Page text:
Yeri Han grew into prominence as an actor in her native country of South Korea, where she has been nominated and received a number of awards. Despite her success in Asia, she was almost a complete unknown to American audiences. With her new film, Minari, directed by Lee Isaac Chung, that is about to change (as her Independent Spirit nomination will attest).
As Monica, the practical wife to Steven Yeun’s more aspirational Jacob, Yeri Han provides the anchor to the film by delivering a great performance in a very tricky role. In our conversation, we talk about how she grounded her role and managed to avoid coming off as an antagonist. Rather, she portrays a woman whose concern for her young children is at odds with her husband’s dream to grow Korean produce in the sweltering heat of Arkansas.
Awards Daily: How did you become a part of this project?
Yeri Han: When I first received a script it was the first version of translated scripts, so I wasn’t sure about the role. I was very concerned about whether I would be able to portray Monica’s character well. It was after meeting Isaac that I decided I wanted to do this film no matter what because he’s such a genuinely wonderful person.
AD: You shot this film in Oklahoma, basically in the woods, in a trailer. What was the shooting experience like? I know it was incredibly hot.
YH: Oh yeah, so hot! Other than the heat, though, everything else was great. I really enjoyed working on this film. Because we shot the film in this small town called Tulsa, it really helped bring us together quickly as a family.
AD: I talked to Yuh-jung earlier tonight and I asked her how the two of you built this mother/daughter bond so easily. And she said that you two were just together basically all of the time. You say it was a closely knit set. How closely knit?
YH: We were staying in the same Airbnb together, me and Yuh-jung. So, we were the first people to see each other when we woke up in the morning. We ate together, spent the whole day shooting together, then went to bed at the same time. So, really as close as can be. And I’m grateful for that because it really enabled me to get to know this person better.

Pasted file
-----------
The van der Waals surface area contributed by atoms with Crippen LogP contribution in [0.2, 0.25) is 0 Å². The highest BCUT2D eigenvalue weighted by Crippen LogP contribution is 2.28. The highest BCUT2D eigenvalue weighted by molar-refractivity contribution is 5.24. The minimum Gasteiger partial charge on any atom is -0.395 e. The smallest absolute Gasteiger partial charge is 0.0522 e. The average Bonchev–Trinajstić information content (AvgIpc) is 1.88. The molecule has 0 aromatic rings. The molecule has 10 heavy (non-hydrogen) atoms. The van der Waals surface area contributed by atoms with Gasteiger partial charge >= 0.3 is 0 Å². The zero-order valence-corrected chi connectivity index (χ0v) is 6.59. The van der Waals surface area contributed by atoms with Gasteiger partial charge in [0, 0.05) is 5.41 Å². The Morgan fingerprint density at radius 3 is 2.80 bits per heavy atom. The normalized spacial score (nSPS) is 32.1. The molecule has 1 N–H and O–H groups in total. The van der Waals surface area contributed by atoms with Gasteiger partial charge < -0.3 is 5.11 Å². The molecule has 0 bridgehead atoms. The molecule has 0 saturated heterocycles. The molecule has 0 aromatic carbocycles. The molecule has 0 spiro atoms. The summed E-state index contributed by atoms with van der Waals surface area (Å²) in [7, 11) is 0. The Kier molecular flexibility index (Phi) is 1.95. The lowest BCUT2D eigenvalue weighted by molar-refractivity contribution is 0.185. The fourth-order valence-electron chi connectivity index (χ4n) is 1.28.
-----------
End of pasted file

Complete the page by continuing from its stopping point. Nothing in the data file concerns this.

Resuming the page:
AD: When you saw how personal the story was for the director, this story of Korean/American immigrants coming here and trying to find their way, did you feel a similar attachment to the project as it went along for you as well?
YH: I didn’t feel that I had to convey the life of an immigrant. I didn’t have to try to mimic or show life as an immigrant. But because it was based on the director’s own experience, this semi-biographical story, I knew there was going to be a lot of truth in it and a lot of heart in it, and that really became the power of the script. It was one of the reasons I chose to work on this film.
AD: I think your part is the trickiest role in the film, because there’s a way this could have been written or filmed to portray Monica as an antagonist. But really, she’s the practical one who is thinking through all this. When you were playing Monica, were you at all concerned about finding that balance?
YH: I constantly thought about the strongest energy or emotion Monica has, and I believe that the strongest power was her love. I believe that’s what drove her actions and what drove her to make her family stay together through all that. While Jacob’s dream lies in the farm, which is his self-realization, that’s why he’s pursuing it, that isn’t Monica’s dream.